As an avid hiker of the mountains of British Columbia, with every step I take, I see mushrooms. As someone who is interested in functional health and medicinal plants, the world of mushrooms has always intrigued me. Considered a super food, medicinal mushrooms have been used in traditional medicine throughout China and other East Asian countries for centuries. With over 10,000 known varieties, mushrooms have been evolving and thriving for millions of years - long before the Jurassic period.
Mushrooms are a low calorie, rich source of fiber, as well as protein, B vitamins, vitamin C, vitamin D, antioxidants and minerals, and their healing properties are numerous. Medicinal mushrooms contain a class of polysaccharides known as beta-glucans that have been found to have antitumor and immunostimulant properties. Some medicinal mushrooms are antibacterial, anti-viral, anti-microbial, anti-fungal, anti-aging, anti-oxidation, anti-radiation and are considered metal chelating agents.
Science Direct defines medicinal mushrooms as “macroscopic fungi that are used in the form of extracts or powder for prevention, alleviation, or healing of multiple diseases, and/or in balancing a healthy diet”.
My interest and knowledge of the power of medicinal mushrooms has grown over the years, and I now incorporate mushroom coffee, smoothies, and the occasional mushroom tincture into my daily health regiment.
It was my love of hiking and being in the woods that convinced me to take my curiosity to the next level. I looked for an opportunity to take a mushroom class that included a forest tour with a guide. Mushrooms can be a tricky business – with some aptly named the death cap, autumn skullcap and destroying angels – you really want to ensure you know what you are picking. I certainly didn’t want to end up with liver toxicity, kidney failure or to die in the process!
Although the awareness of medicinal mushrooms has escalated in recent years, it was surprisingly difficult to find local a foraging class. After reaching out to a few friends that I felt would be into this sort of thing, I was introduced to Shaggy Jack – a mushroom aficionado, who offered forest foraging excursions on the Sunshine Coast of British Columbia.
I knew right away that I had found the teacher I was looking for. Shaggy Jack looks exactly the way his name sounds, and he has been foraging for wild edible and medicinal mushrooms on the Sunshine Coast since 2012. His crash-course workshop began with an indoor learning component where he spent 3-4 hours teaching us how to identify mushrooms that are safe to eat. We were taught the basic life-cycle and ecology of mushrooms and how to recognize and target mushroom habitats. We were introduced to a wide variety of common edible, medicinal and toxic mushroom species that could be naturally found on the Sunshine Coast of BC.
The outdoor component was the most exciting (of course!), as we embarked on a foraging excursion to learn in real-time how to forage correctly. This 2.5-hour excursion was eye-opening, and although I hike in the deep woods a few times a week, there are mushrooms growing in plain sight I had truly never noticed before. On our foraging excursion, I picked a full basket of winter chanterelles and found a couple highly coveted pine mushrooms. That night I made mushroom risotto that was a hit with the family!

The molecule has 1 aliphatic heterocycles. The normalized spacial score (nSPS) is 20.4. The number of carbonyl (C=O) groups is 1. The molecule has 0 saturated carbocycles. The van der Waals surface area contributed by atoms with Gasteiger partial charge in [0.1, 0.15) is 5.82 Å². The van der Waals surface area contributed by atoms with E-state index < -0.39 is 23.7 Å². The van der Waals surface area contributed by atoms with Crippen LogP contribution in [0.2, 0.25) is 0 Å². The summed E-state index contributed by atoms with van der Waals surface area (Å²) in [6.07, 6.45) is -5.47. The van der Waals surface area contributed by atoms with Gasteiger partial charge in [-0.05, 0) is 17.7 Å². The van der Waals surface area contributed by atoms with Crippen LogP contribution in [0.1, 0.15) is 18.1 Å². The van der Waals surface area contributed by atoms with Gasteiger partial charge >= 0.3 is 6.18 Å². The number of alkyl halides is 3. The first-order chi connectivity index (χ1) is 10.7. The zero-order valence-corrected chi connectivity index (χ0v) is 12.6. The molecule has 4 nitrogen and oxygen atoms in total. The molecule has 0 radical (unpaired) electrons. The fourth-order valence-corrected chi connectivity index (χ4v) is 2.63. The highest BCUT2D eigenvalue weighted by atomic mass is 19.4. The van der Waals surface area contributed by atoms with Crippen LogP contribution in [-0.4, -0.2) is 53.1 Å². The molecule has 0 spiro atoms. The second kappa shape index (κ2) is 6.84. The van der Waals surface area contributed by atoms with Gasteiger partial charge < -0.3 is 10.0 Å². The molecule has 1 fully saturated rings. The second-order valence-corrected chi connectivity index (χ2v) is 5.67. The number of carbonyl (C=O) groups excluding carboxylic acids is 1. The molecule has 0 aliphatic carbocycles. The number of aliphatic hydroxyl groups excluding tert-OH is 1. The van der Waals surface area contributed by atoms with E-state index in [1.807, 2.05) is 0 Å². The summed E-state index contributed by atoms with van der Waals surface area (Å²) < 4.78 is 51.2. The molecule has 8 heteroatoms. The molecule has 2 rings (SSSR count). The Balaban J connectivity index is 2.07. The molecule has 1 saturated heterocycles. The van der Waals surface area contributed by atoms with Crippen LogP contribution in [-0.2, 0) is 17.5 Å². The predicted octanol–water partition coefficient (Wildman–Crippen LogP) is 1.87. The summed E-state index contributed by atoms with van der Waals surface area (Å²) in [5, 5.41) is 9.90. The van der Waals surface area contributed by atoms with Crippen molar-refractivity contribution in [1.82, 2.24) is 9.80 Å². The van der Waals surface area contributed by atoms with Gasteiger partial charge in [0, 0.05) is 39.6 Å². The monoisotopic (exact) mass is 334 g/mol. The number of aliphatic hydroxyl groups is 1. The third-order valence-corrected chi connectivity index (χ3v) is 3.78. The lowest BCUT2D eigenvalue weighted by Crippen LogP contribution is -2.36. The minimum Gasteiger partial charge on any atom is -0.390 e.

There are many people who feel that fungi are the way of the future – even some that feel the humble mushroom can save the world. Fungi is certainly starting to gain mainstream attention, particularly in the wellness space. It is also gaining status in the art world. In the UK there is an exhibition at London’s Somerset House that explores the future of fungi, showcasing how the humble mushroom may have the potential to revolutionise the way we live. Fungi is now being used as a natural, renewable alternative to plastics, and is being looked at as a potential biofuel. It is also being considered as a natural alternative to pesticides, and there have been experiments to see how effective mushrooms are in cleaning up oil spills. Not to mention that they are currently being used to cure depression, PTSD, and addiction, with the FDA slated to approve them for this use (legally – not just through a trial) by 2024.
There is a fabulous Netflix documentary called The Fantastic Fungi, directed by Louis Schwartzberg, which I highly recommend watching. This documentary is a beautiful, mind-altering film about mushrooms and their interwoven root system called mycelium, which acts as a communication network directly under the forest floor.
From reishi and lion’s mane, to turkey tail and chaga, mushrooms have the power to heal and sustain – not only our health, but potentially also our environment. Perhaps the next time you embark into nature you will now take notice of the mushrooms growing in abundance and think a little bit differently about the impact they may have in our world and on future generations. Happy foraging!